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Cancer and the Environment: Gene-Enviroment Interaction FIGURE 4-1 Geographical influence on migration. Migration patterns from Mexico show three distinct Mexican American populations that have migrated to the United States. SOURCE: L. Jones unpublished. Reprinted with permission. CANCER DISPARITIES IN APPALACHIA The National Cancer Institute (NCI) has stated that it considers rural residents to constitute a vulnerable population because rural Americans tend to be older, poorer, less educated, and more likely to be uninsured than their urban counterparts. In addition, rural communities have higher rates of chronic illness and disability and report poorer overall health status than urban communities. Residents in rural areas generally have less contact and fewer visits with physicians and lower levels of preventive care. In addition to factors related to rural health status and practices, there are systemic factors related to rural life in general—for example, lack of public transportation and lower levels of other community services—that may also contribute to less-than-optimal cancer control. All of these factors are evident in the largely rural and predominantly white population of Appalachia, particularly in the Central Highlands, said Gilbert Friedell of the Markey Cancer Control Program in Lexington, Kentucky. Age-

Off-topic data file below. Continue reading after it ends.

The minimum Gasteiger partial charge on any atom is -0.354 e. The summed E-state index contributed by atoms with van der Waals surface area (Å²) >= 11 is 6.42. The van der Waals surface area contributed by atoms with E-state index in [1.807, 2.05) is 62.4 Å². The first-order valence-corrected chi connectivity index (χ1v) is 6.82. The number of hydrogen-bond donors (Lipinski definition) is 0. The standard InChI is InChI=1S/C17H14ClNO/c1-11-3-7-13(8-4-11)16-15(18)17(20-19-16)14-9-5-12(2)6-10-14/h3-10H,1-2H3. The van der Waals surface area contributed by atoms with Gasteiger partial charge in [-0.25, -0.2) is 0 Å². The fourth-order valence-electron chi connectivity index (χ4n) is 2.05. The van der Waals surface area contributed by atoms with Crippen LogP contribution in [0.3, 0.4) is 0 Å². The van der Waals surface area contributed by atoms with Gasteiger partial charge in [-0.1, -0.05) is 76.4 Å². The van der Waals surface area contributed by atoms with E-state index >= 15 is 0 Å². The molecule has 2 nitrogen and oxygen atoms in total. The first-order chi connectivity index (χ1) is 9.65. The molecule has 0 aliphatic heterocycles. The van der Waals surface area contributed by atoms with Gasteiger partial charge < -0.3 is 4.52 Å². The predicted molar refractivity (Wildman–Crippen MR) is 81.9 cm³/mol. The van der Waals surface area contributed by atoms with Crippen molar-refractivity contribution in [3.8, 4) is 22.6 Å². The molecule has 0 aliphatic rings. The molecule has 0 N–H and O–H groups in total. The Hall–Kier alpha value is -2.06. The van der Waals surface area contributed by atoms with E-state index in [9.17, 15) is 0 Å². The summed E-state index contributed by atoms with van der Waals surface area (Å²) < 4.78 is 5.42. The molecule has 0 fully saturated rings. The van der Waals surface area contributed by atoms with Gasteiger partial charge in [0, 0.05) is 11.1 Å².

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Cancer and the Environment: Gene-Enviroment Interaction TABLE 4-1 Age-Adjusted Cancer Incidence Rates (per 100,000 population), 1995–1997 Kentucky Site Overall White Black Appalachiaa Lung 85.03 84.35 97.18 98.25 Invasive cervix 10.99 10.82 13.76 13.34 aBig Sandy, Kentucky River, and Cumberland Area Development Districts. SOURCE: Friedell et al. (1999). Reprinted with permission (Kentucky Cancer Registry). adjusted cancer mortality rates for Appalachia are higher than those in the rest of the United States. Lung cancer is a leading cause of male cancer deaths in central Appalachia—with the highest incidence in Appalachian Kentucky, the geographic area with the highest rate of cigarette smoking in the state. The incidence of invasive cervical cancer and lung cancer in eastern Kentucky is higher than the incidence of these cancers in the overall Kentucky population (see Table 4-1). It is, however, quite similar to the incidence of lung cancer and cervical cancer in the predominantly urban, African American population of Kentucky. Poverty is a common characteristic of these two groups, said Friedell. Some of the counties in Appalachian Kentucky, for example, are among the poorest in the country and have the lowest levels of literacy. The use of race and ethnicity as surrogates for poverty has obscured the fact that the problems related to cancer in the poor white population are comparable in many ways to those seen in recognizable minority populations, added Friedell. The use of race and ethnicity as surrogates for poverty has obscured the fact that the problems related to cancer in the poor white population are comparable in many ways to those seen in recognizable minority populations. Gilbert Friedell Individuals living in poverty often do not receive quality health care, including cancer prevention, diagnosis, treatment, and appropriate follow-up care because services are not available, accessible, or utilized. In addition, certain behavioral risk factors, such as tobacco use, poor nutrition, obesity, and underutilization of cancer screening examinations, are more prevalent in impoverished populations. Friedell pointed out that “the social environment in which poor people live prevents the development of healthy behaviors.” However, until cancer surveillance incorporates socioeconomic status, the relationship between poverty and cancer in population groups will be difficult to sort out, said Friedell.